Ready to get started with kettlebell training, but don’t know where to begin? No problem. This article will provide you with all the information you need to pick the correct kettlebell weight, whether you’re a man or a woman, experienced or a total noob.
What’s The Best Starting Kettlebell Weight For Men?
Men tend to OVER-estimate the amount of weight they can lift with kettlebells. If you’re used to conventional training, doing exercises like bench press and curls, or using weight machines, a kettlebell that’s only 35 pounds might seem too light.
The thing is though, kettlebell training recruits muscle from all over your body, and your ability to stabilize the weight you use depends on your core and grip strength. These are limiting factors. Kettlebell lifting is also very dependent on skill—your technique has to be really crisp. The heavier you go, the more likely you’ll muscle the weight up rather than lift it with correct form. Lighter weights allow you to learn your exercises perfectly (and once you do, you’ll be able to handle much heavier weights with greater ease).
“If you’ve been in the iron game for a while,” says John Wolf, former Chief Fitness Officer for Onnit—that is, you have experience with barbells, dumbbells, and strength training in general—“I recommend starting with a 16-kilo bell,” which is a little over 35 pounds. “If you’re brand new to training, I recommend a 12-kilo bell,” (a little more than 26 pounds).
What’s The Best Starting Kettlebell Weight for Women?
Women, on the other hand, tend to UNDER-estimate the amount they can lift. They might pick up a light kettlebell and think it’s too heavy, but they don’t realize that they’ll be using it for full-body exercises like the goblet squat, swing, and clean. Because your whole body is working—not just one or two muscles in isolation—you can probably handle more weight than you think. That’s why Wolf recommends women start with an 8kg kettlebell, which is a little under 18 pounds. “If you’re new to weight training in general,” he says, “the six-kilo bell may be more appropriate.” (Six kilos is about 13 pounds.)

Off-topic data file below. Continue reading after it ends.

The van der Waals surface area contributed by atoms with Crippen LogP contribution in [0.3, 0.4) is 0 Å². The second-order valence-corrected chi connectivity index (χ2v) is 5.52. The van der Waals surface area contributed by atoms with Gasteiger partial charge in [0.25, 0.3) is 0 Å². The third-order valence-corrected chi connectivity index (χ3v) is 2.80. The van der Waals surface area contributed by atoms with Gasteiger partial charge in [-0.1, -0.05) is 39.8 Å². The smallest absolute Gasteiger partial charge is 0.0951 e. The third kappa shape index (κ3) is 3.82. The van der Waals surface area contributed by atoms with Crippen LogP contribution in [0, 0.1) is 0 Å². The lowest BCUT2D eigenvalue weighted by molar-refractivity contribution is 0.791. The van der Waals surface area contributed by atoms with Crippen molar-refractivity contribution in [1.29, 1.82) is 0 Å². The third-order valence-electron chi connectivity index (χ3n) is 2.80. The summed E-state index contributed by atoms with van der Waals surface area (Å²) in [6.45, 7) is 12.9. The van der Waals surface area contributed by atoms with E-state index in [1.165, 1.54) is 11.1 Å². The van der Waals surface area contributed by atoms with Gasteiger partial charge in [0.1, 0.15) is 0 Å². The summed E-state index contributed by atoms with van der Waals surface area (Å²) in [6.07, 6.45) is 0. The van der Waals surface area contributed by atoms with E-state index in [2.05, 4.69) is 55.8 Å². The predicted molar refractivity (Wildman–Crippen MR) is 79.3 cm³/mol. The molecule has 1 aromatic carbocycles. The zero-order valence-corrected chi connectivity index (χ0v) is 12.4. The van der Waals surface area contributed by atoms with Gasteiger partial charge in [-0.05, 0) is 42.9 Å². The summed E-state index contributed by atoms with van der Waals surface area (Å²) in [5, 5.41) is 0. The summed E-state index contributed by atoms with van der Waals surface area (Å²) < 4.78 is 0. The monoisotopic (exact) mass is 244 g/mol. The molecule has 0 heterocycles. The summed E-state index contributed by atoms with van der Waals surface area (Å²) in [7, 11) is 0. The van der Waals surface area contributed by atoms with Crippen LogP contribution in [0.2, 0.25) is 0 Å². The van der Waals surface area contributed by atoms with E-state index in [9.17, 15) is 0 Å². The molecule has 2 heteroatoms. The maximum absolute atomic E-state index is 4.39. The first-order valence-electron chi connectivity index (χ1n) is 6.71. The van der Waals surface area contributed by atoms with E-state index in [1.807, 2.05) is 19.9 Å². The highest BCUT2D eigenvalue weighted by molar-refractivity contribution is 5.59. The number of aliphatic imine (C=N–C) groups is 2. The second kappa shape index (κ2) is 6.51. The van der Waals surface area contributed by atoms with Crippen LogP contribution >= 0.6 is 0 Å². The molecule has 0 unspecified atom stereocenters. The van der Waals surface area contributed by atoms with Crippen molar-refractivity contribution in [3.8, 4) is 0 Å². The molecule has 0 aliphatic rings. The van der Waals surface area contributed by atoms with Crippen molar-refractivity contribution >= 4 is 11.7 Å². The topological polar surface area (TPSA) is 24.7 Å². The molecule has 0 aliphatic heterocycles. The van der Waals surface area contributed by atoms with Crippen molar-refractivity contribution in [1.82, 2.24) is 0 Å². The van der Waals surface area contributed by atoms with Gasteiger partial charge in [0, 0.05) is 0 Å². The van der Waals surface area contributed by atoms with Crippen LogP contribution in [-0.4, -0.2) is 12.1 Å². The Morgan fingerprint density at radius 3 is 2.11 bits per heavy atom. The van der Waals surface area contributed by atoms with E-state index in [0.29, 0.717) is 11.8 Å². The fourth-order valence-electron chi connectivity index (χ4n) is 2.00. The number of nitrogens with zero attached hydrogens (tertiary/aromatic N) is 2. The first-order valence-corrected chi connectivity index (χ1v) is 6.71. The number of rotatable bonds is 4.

When Should I Go Up In Weight?
Kettlebells typically go up in weight in increments of four kilograms, which is about 10 pounds. On some exercises, this can be a big jump, so get used to the idea of sticking with one weight for a while until you feel you’ve really mastered it. If you start out doing, say, three sets of five reps for most of your exercises, you might aim to progress to where you’re doing five sets of six to eight reps before you graduate yourself to the next weight increment. If you began by doing your reps at a normal or brisk tempo (the speed at which you lift), work on slowing them down, especially the negative (lowering) portion of each rep. Lifting with less momentum and more control puts a greater challenge on your muscles and your technique.
When you feel that your lower body isn’t being challenged enough—that is, you can do several more reps on your squat, deadlift, hinge, and other lower body-based movements than you started—it’s probably time to go up to the next weight level. Another marker of progress, says Wolf, is your pressing strength. “If you can do an overhead press with the bell super-slow for five reps, and you can do that set over set, chances are it’s time to move up.” Of course, you’ll progress faster on some exercises than others, so it’s ideal to have at least two kettlebells of different weights so you can choose the one that’s optimal for the given exercise at the given time.
What Is A Pood?
No, it’s not some new slang term that all the coolest rappers are using. Nor is it a baby talk synonym for fecal matter. A pood is simply the Russian measurement of weight. In Russia, where kettlebells originated, kettlebells are measured in poods, and a pood is equal to roughly 16 kilograms, or 36 pounds. You’ll hear this term used in CrossFit gyms and by some traditional kettlebell instructors.
4 Things To Look For In A Kettlebell
In addition to finding the right weight, you should make sure any kettlebell you use has these four features.
1. A Comfortable Handle
“Kettlebell instructors often recommend a thicker-diameter handle,” says Wolf, “which will increase the challenge to your gripping muscles.” However, such handles aren’t a great choice when you’re new to kettlebells and trying to develop technique. “Fatiguing your hands will be a big limiting factor in getting the best workout,” says Wolf, who recommends finding a bell with a handle that fits your hand comfortably.